X-ray taken from the side shows a pars fracture in the fifth lumbar vertebra.
X-ray taken from the side shows a pars fracture in the fifth lumbar vertebra.
Reproduced from Cavalier R, Herman MJ, Cheung EV, Pizzutillo, PD: Spondylolysis and spondylolisthesis in children and adolescents: I. diagnosis, natural history, and nonsurgical management. J Am Acad Orthop Surg 2006; 14: 417-424.

If the fracture gap at the pars interarticularis has widened and the vertebra has shifted forward, it is an indication of spondylolisthesis. An X-ray taken from the side will help your doctor determine the amount of forward slippage.

X-ray of spondylolisthesis
X-ray taken from the side shows spondylolisthesis in the fifth lumbar vertebra. The white arrow shows the pars fracture. The black arrow shows the direction of the slippage.
Reproduced from JF Sarwark, ed: Essentials of Musculoskeletal Care, ed 4. Rosemont, IL, American Academy of Orthopaedic Surgeons, 2010.

Computed Tomography (CT) Scans. Computed tomography combines X-ray with computer technology to produce more detailed images than plain X-rays. CT scans can help your child's doctor learn more about the fracture or slippage and can be helpful in planning treatment. Because there is more radiation exposure with CT scans than with regular X-rays, however, your child's doctor may not routinely order this test.

In some cases, a spondylolysis may be discovered in the spine of some teenagers and children when they undergo a CT scan for unrelated reasons, such as abdominal pain or after an accident.

Single Photo Emission Computed Tomography (SPECT) scans. A SPECT scn uses a small amount of radioactive material to identify areas of increased bone activity. When CT scans are not available, a SPECT scan can identify a spondylolysis. This test is no longer used very often, however.

Magnetic Resonance Imaging (MRI) Scans. An MRI scan provides better images of the body's soft tissues than an X-ray. An MRI can help your child's doctor determine if there is early degeneration of the intervertebral disks between the vertebrae or if a slipped vertebra is pressing on spinal nerve roots. It can also help the doctor determine if there is injury to the pars interarticularis before it can be seen on X-ray.


The goals of treatment for spondylolysis and spondylolisthesis are to:

  • Reduce pain
  • Allow a recent pars fracture to heal
  • Return the patient to sports and other daily activities

Nonsurgical Treatment

For most patients with spondylolysis and low-grade spondylolisthesis, back pain and other symptoms will improve with nonsurgical treatment.

Nonsurgical treatment may include:

Rest. Avoiding sports and other activities that place excessive stress on the lower back for a period of time can often help improve back pain and other symptoms.

Nonsteroidal anti-inflammatory drugs (NSAIDs). NSAIDs such as ibuprofen and naproxen can help reduce swelling and relieve back pain.

Physical therapy. Specific exercises can help improve flexibility, stretch tight hamstring muscles, and strengthen muscles in the back and abdomen.

Bracing. Some patients may need to wear a back brace for a period of time to limit movement in the spine and allow a recent pars fracture the opportunity to heal. Although athletes wtih sudden or acute onset of pain are candidates for brace treatment, patients with longer-term pain are not. In these patients, the stress fracture will have a low chance of healing, even after several months in a brace.

Over the course of treatment, your child's doctor will take periodic X-rays to determine whether the vertebra is changing position.

Surgical Treatment

Surgery may be recommended for spondylolisthesis patients who have:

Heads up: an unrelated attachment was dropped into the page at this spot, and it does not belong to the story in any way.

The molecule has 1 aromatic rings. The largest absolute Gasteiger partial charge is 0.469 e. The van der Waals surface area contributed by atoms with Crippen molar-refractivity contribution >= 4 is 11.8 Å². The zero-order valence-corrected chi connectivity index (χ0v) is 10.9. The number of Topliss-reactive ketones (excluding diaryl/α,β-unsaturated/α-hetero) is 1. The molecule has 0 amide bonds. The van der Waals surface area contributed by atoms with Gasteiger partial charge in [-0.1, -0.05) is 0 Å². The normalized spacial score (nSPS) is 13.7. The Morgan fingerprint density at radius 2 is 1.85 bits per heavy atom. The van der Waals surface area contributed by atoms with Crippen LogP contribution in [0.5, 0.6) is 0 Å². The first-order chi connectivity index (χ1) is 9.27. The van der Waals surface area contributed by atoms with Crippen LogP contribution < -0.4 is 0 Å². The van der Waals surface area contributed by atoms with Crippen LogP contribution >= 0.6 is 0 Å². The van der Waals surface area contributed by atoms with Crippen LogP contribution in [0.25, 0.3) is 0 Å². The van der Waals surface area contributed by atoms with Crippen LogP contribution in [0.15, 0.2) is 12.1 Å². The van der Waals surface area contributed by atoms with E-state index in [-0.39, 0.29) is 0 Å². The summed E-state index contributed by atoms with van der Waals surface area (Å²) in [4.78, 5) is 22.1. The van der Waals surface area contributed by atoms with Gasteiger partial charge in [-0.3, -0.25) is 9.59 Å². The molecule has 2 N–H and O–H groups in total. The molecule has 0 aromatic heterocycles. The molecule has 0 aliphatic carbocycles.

• Severe or high-grade slippage
  • Slippage that is progressively worsening
  • Back pain that has not improved after a period of nonsurgical treatment

Spinal fusion between the fifth lumbar vertebra and the sacrum is the surgical procedure most often used to treat patients with spondylolisthesis.

The goals of spinal fusion are to:

  • Prevent further progression of the slip
  • Stabilize the spine
  • Alleviate significant back pain

Surgical Procedure

Spinal fusion is essentially a welding process. The basic idea is to fuse together the affected vertebrae so that they heal into a single, solid bone. Fusion eliminates motion between the damaged vertebrae and takes away some spinal flexibility. The theory is that if the painful spine segment does not move, it should not hurt.

During the procedure, the doctor will first realign the vertebrae in the lumbar spine. Small pieces of bone — called bone graft — are then placed into the spaces between the vertebrae to be fused. Over time, the bones grow together — similar to how a broken bone heals.

Prior to placing the bone graft, your doctor may use metal screws and rods to further stabilize the spine and improve the chances of successful fusion.

In some cases, patients with high-grade slippage will also have compression of the spinal nerve roots. If this is the case, your doctor may perform a procedure to open up the spinal canal and relieve pressure on the nerves before performing the spinal fusion.

Spondylolisthesis treated with spinal fusion
(Left) Preoperative X-ray of a 12-year-old spondylolisthesis patient with a painful high-grade slip (arrow). (Right) After spinal fusion and stabilization with rods and screws, the patient's pain has improved.
Reproduced from Sponsellar PD, Akbamia BA, Lenke LF, Wollowick AL: Pediatric spinal deformity: what every orthopaedic surgeon needs to know. Instru Course Lec, Vol. 61. Rosemont IL. American Academy of Orthopaedic Surgeons, 2012, pp. 481-497.


The majority of patients with spondylolysis and spondylolisthesis are free from pain and other symptoms, sometimes within a few weeks or over several months. In most cases, the patient can gradually resume sports and other activities with few complications or recurrences.

To help prevent future injury, the doctor may recommend that your child do specific exercises to stretch and strengthen the back and abdominal muscles. In addition, your child will need regular check-ups to ensure that problems do not develop.


Learn more about this topic at POSNA's OrthoKids website:

Back Pain in Children


Last Reviewed

August 2020

AAOS does not endorse any treatments, procedures, products, or physicians referenced herein. This information is provided as an educational service and is not intended to serve as medical advice. Anyone seeking specific orthopaedic advice or assistance should consult his or her orthopaedic surgeon, or locate one in your area through the AAOS Find an Orthopaedist program on this website.